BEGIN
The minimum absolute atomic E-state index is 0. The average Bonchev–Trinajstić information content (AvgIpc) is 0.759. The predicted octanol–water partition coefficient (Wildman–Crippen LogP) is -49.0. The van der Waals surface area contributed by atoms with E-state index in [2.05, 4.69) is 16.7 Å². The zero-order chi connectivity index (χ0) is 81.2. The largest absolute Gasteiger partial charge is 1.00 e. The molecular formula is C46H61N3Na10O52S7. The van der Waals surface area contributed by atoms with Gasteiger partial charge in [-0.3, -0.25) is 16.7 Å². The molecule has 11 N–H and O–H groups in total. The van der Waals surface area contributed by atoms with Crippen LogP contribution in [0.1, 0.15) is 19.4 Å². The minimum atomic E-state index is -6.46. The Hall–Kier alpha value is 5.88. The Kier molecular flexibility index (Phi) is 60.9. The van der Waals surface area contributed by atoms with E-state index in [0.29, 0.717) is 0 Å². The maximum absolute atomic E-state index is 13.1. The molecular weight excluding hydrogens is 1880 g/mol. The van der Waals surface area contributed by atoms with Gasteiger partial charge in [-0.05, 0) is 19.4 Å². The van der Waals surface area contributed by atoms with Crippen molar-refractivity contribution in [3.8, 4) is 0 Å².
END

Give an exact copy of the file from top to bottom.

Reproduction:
The minimum absolute atomic E-state index is 0. The average Bonchev–Trinajstić information content (AvgIpc) is 0.759. The predicted octanol–water partition coefficient (Wildman–Crippen LogP) is -49.0. The van der Waals surface area contributed by atoms with E-state index in [2.05, 4.69) is 16.7 Å². The zero-order chi connectivity index (χ0) is 81.2. The largest absolute Gasteiger partial charge is 1.00 e. The molecular formula is C46H61N3Na10O52S7. The van der Waals surface area contributed by atoms with Gasteiger partial charge in [-0.3, -0.25) is 16.7 Å². The molecule has 11 N–H and O–H groups in total. The van der Waals surface area contributed by atoms with Crippen LogP contribution in [0.1, 0.15) is 19.4 Å². The minimum atomic E-state index is -6.46. The Hall–Kier alpha value is 5.88. The Kier molecular flexibility index (Phi) is 60.9. The van der Waals surface area contributed by atoms with E-state index in [0.29, 0.717) is 0 Å². The maximum absolute atomic E-state index is 13.1. The molecular weight excluding hydrogens is 1880 g/mol. The van der Waals surface area contributed by atoms with Gasteiger partial charge in [-0.05, 0) is 19.4 Å². The van der Waals surface area contributed by atoms with Crippen molar-refractivity contribution in [3.8, 4) is 0 Å².